- Utility – this is a function of the agent that evaluates the different ways to achieve a goal. It picks the option that brings the most benefits. It can also assess the possible outcomes when trying to accomplish complex goals – like the shortest AND the fastest path for the GPS case. Another example would be to find the optimal price of a product aiming at the highest revenue and highest market share.
- Learning – this is the ability for the decision logic to learn from its actions. It evaluates the result of its previous actions and updates their values (Utility). Learning by doing is the domain of the Reinforcement Learning category of ML. There is no pre-trained logic in the system. The agent is let loose in a virtual or real environment and needs to achieve a goal. It doesn’t know what the goal is; it just receives rewards when it performs specific actions. In time, the agent learns what set of actions increase its reward and learns to gain it efficiently. It is critical to set the right reward functions as they drive the behavior of the agent.
Let’s now look at how these functions impact the fairness of AI and what questions to ask when we have to evaluate it.
Ethical Considerations and Questions
As previously stated, this is the most discussed aspect of AI ethics, with significant emphasis on fairness and inclusion.
We should ensure the data is not contaminated with biases. We should also be honest with ourselves – the AI on its own cannot solve the inherited problems of fairness and justice in the society and even less the distribution of wealth.
Questions for evaluation:
- Are the different groups and outcomes represented proportionally?
- Are there sensitive fields that can cause bias?
- Are there privacy issues with the data?
AI will attempt to achieve its goal without seeing the bigger picture or understanding all the consequences. This is one of the critical elements of every system.
Imagine a Hospital AI, whose goal is to heal patients while saving money for the hospital. What will it do when a patient needs an expensive treatment? What if it finds a combination of otherwise harmless pills that can kill the patient? Will the doctors be able to find out about it or prevent it? And to make things even more complicated, when you have constrained resources like money, what is fairer – to spend a million dollars trying to save one person or using it to save five people? Should the AI calculate the long term return of value to society for each individual, and decide based on that? Are we comfortable with that?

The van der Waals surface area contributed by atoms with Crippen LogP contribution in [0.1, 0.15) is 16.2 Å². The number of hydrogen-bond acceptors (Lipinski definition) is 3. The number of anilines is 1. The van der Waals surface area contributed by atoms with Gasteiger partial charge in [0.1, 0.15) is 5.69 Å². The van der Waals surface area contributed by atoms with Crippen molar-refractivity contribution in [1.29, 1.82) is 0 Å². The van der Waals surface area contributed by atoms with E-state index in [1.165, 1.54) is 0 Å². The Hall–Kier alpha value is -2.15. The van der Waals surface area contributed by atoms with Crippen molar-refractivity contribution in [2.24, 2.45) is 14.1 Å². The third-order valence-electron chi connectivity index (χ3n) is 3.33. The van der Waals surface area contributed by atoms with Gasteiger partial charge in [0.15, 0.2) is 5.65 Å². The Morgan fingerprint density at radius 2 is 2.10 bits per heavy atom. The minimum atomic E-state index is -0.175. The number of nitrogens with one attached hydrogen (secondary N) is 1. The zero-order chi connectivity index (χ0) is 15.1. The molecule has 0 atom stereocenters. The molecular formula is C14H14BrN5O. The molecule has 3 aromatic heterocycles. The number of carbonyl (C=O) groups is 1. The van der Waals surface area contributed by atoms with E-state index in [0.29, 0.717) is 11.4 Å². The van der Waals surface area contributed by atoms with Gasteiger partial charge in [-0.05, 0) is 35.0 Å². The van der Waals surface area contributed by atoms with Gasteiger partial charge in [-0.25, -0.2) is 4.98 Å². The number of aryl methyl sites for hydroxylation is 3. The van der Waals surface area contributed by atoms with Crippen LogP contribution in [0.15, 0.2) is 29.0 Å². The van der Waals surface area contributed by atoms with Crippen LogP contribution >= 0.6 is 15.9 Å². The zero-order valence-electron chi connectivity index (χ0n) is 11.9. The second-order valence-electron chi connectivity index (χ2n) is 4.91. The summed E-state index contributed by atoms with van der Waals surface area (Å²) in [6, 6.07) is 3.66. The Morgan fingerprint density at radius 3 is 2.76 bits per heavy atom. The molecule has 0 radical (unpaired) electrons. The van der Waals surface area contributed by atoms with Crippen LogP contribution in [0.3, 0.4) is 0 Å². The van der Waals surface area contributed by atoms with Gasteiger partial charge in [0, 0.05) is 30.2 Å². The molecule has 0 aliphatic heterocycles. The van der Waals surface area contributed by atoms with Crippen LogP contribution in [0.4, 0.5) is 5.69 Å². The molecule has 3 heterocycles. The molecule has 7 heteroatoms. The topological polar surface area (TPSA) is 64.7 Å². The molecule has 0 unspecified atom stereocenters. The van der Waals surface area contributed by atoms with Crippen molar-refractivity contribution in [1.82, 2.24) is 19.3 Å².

Aside from life and death decisions, we can also discuss the ethics of business goals in everyday operations. Is it fair to use human weaknesses and emotions to sell them things they don’t need? Imagine an advertisement targeting specific customers, using words from their own wedding vows. The customers might not even realize why the advertised product sounds so lovely. It might sound far fetched, but getting in the customers’ heads by making ads “personal” and “emotional” is a legitimate goal of ad creators. Now the AI will be able to do it at scale, for each individual customer.
Another issue with agents maximizing on their own goal is known as the “Tragedy of the Commons”. The problem occurs when independent agents exploit a shared resource to the point where all of them lose – for example, overfishing or polluting. Will the agents be able to control their greed in boundaries that will keep the ecosystem sustainable?
Questions for evaluation:
- Who benefits from the system?
- What are the short term and long-term impacts of running the system?
- Is it exploiting the weaknesses of the customers and manipulating them?
- How does it prioritize conflicting goals?
- What will happen if everyone does it?
It is essential to be careful about what activities the AI can execute on its own. Giving a machine gun or a tank is a shortcut to Skynet, but other seemingly harmless operations like driving a car or applying pesticides in the field could also become dangerous. In a famous thought experiment, we give the AI the ability to acquire as many resources as it needs, and the simple goal to calculate more digits of Pi. It will take all available resources – electricity, connectivity, manufacturing, transportation and will shut down every other consumer including humans, that do not contribute to the “Goal”. The thought experiment ends up with the destruction of the human race and expansion of the AI on other planets and exploiting their resources.
Questions for evaluation:
- What actions are allowed?
- Are they sustainable in the long run?
- Can they trigger an unexpected outcome?